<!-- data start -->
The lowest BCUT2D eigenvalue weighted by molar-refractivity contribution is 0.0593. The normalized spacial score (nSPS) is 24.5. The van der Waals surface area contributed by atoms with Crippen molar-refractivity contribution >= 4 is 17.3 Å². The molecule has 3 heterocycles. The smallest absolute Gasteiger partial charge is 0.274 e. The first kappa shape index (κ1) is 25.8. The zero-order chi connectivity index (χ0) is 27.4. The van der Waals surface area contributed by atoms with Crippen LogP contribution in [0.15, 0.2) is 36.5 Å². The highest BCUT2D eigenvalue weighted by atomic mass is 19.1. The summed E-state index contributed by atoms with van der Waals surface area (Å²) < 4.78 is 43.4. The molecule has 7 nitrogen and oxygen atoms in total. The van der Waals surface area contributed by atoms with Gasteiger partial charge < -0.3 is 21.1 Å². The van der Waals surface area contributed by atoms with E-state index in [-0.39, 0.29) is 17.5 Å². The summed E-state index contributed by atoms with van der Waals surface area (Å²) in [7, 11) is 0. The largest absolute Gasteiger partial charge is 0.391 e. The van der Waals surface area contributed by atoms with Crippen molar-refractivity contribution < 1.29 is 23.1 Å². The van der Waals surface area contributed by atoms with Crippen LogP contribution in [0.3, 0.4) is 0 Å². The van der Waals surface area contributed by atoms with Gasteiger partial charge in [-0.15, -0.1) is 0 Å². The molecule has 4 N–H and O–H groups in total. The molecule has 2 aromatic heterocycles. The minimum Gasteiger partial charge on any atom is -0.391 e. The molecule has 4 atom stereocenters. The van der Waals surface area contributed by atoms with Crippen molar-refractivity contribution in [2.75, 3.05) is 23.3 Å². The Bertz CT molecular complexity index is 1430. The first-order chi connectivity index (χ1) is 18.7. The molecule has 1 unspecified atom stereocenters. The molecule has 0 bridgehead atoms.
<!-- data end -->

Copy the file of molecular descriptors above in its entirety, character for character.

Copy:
The lowest BCUT2D eigenvalue weighted by molar-refractivity contribution is 0.0593. The normalized spacial score (nSPS) is 24.5. The van der Waals surface area contributed by atoms with Crippen molar-refractivity contribution >= 4 is 17.3 Å². The molecule has 3 heterocycles. The smallest absolute Gasteiger partial charge is 0.274 e. The first kappa shape index (κ1) is 25.8. The zero-order chi connectivity index (χ0) is 27.4. The van der Waals surface area contributed by atoms with Crippen LogP contribution in [0.15, 0.2) is 36.5 Å². The highest BCUT2D eigenvalue weighted by atomic mass is 19.1. The summed E-state index contributed by atoms with van der Waals surface area (Å²) < 4.78 is 43.4. The molecule has 7 nitrogen and oxygen atoms in total. The van der Waals surface area contributed by atoms with Gasteiger partial charge < -0.3 is 21.1 Å². The van der Waals surface area contributed by atoms with E-state index in [-0.39, 0.29) is 17.5 Å². The summed E-state index contributed by atoms with van der Waals surface area (Å²) in [7, 11) is 0. The largest absolute Gasteiger partial charge is 0.391 e. The van der Waals surface area contributed by atoms with Crippen molar-refractivity contribution < 1.29 is 23.1 Å². The van der Waals surface area contributed by atoms with Crippen LogP contribution in [0.3, 0.4) is 0 Å². The van der Waals surface area contributed by atoms with Gasteiger partial charge in [-0.15, -0.1) is 0 Å². The molecule has 4 N–H and O–H groups in total. The molecule has 2 aromatic heterocycles. The minimum Gasteiger partial charge on any atom is -0.391 e. The molecule has 4 atom stereocenters. The van der Waals surface area contributed by atoms with Crippen molar-refractivity contribution in [2.75, 3.05) is 23.3 Å². The Bertz CT molecular complexity index is 1430. The first-order chi connectivity index (χ1) is 18.7. The molecule has 1 unspecified atom stereocenters. The molecule has 0 bridgehead atoms.